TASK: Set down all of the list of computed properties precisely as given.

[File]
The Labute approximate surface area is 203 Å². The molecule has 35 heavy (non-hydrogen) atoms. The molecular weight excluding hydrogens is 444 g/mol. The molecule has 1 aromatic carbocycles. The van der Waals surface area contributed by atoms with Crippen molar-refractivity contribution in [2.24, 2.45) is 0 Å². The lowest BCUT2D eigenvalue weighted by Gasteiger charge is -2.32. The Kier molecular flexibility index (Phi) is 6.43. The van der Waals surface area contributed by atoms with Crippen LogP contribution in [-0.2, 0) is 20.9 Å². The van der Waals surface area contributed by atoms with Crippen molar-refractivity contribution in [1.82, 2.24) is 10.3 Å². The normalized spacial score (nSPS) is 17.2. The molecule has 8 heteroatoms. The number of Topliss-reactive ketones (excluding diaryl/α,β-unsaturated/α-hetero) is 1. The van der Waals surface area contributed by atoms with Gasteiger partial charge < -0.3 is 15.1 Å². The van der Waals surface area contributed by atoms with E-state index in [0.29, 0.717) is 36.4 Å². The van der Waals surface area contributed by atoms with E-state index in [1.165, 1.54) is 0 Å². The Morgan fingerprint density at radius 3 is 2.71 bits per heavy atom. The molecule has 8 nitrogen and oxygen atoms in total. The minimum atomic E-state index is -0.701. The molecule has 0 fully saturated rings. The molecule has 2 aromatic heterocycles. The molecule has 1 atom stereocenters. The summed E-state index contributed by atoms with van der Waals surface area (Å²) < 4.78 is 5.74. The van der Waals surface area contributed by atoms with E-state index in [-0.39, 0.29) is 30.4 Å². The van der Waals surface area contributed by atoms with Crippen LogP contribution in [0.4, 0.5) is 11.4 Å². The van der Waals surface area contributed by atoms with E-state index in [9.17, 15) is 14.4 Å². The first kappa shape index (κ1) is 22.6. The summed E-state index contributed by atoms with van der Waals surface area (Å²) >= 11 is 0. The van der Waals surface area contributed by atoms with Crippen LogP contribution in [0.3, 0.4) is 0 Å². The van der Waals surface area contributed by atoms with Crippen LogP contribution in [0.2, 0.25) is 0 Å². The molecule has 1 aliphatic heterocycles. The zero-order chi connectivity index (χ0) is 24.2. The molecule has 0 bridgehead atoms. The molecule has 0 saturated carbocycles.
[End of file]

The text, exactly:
The Labute approximate surface area is 203 Å². The molecule has 35 heavy (non-hydrogen) atoms. The molecular weight excluding hydrogens is 444 g/mol. The molecule has 1 aromatic carbocycles. The van der Waals surface area contributed by atoms with Crippen molar-refractivity contribution in [2.24, 2.45) is 0 Å². The lowest BCUT2D eigenvalue weighted by Gasteiger charge is -2.32. The Kier molecular flexibility index (Phi) is 6.43. The van der Waals surface area contributed by atoms with Crippen LogP contribution in [-0.2, 0) is 20.9 Å². The van der Waals surface area contributed by atoms with Crippen molar-refractivity contribution in [1.82, 2.24) is 10.3 Å². The normalized spacial score (nSPS) is 17.2. The molecule has 8 heteroatoms. The number of Topliss-reactive ketones (excluding diaryl/α,β-unsaturated/α-hetero) is 1. The van der Waals surface area contributed by atoms with Gasteiger partial charge < -0.3 is 15.1 Å². The van der Waals surface area contributed by atoms with E-state index in [0.29, 0.717) is 36.4 Å². The van der Waals surface area contributed by atoms with E-state index in [1.165, 1.54) is 0 Å². The Morgan fingerprint density at radius 3 is 2.71 bits per heavy atom. The molecule has 8 nitrogen and oxygen atoms in total. The minimum atomic E-state index is -0.701. The molecule has 0 fully saturated rings. The molecule has 2 aromatic heterocycles. The molecule has 1 atom stereocenters. The summed E-state index contributed by atoms with van der Waals surface area (Å²) < 4.78 is 5.74. The van der Waals surface area contributed by atoms with E-state index in [-0.39, 0.29) is 30.4 Å². The van der Waals surface area contributed by atoms with Crippen LogP contribution in [0.4, 0.5) is 11.4 Å². The van der Waals surface area contributed by atoms with E-state index in [9.17, 15) is 14.4 Å². The first kappa shape index (κ1) is 22.6. The summed E-state index contributed by atoms with van der Waals surface area (Å²) >= 11 is 0. The van der Waals surface area contributed by atoms with Crippen LogP contribution in [0.3, 0.4) is 0 Å². The van der Waals surface area contributed by atoms with Crippen LogP contribution in [0.2, 0.25) is 0 Å². The molecule has 1 aliphatic heterocycles. The zero-order chi connectivity index (χ0) is 24.2. The molecule has 0 bridgehead atoms. The molecule has 0 saturated carbocycles.